Moving on to the next major juncture in our story, we come to the time of exile, a time into which the major prophet Jeremiah was commissioned to speak. Through this exile, God intended that his people (under the Mosaic administration) learn that they–like Adam–had broken the covenant, and were now subject to the weight of its curse. However, unlike the ultimate reality of hell (the curse-sanction of the Adamic covenant), this national and typological curse meant the removal of God’s people from the temple and land, as they were taken into Babylonian captivity.

The trauma of this exile lay primarily in that while according to the Mosaic covenant, they were under a period of theocracy; at the same time they were now being kept from living according to its covenantal arrangement. They had no access to the temple; they were no longer a distinct geo-political people. While it is hard for us to appreciate, this in and of itself made for a time of deep-seated and ongoing trauma for the people of Israel. Indeed this very trauma it is well reflected in Psalm 137:1-6(ESV);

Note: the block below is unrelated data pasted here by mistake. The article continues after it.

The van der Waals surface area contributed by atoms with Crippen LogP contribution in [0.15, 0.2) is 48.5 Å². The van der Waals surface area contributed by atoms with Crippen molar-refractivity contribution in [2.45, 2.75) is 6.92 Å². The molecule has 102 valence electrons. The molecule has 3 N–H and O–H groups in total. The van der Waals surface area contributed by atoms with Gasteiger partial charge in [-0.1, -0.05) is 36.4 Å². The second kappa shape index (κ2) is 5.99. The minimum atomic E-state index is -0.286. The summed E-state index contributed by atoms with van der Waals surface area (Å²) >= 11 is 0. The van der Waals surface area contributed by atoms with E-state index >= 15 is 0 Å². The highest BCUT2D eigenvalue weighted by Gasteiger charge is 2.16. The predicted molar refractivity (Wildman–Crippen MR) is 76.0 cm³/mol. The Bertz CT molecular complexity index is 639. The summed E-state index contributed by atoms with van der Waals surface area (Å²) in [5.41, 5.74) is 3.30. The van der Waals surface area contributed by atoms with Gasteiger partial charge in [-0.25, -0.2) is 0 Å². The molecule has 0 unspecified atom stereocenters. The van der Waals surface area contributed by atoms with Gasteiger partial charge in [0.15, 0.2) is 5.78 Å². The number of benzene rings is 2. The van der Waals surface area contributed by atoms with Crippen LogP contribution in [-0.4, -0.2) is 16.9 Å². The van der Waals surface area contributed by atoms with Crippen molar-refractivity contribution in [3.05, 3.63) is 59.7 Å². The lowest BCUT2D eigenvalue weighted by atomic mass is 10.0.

1 By the waters of Babylon, there we sat down and wept, when we remembered Zion. 2 On the willows there we hung up our lyres. 3 For there our captors required of us songs, and our tormentors, mirth, saying, “Sing us one of the songs of Zion!” 4 How shall we sing the Lord’s song in a foreign land? 5 If I forget you, O Jerusalem, let my right hand forget its skill! 6 Let my tongue stick to the roof of my mouth, if I do not remember you, if I do not set Jerusalem above my highest joy!

It is in preparation for this difficult time then, that the prophet Jeremiah is called to minister. And the way that he prepares them is very surprising indeed.

In the next post, we will look at what Jeremiah says, and why it is significant.

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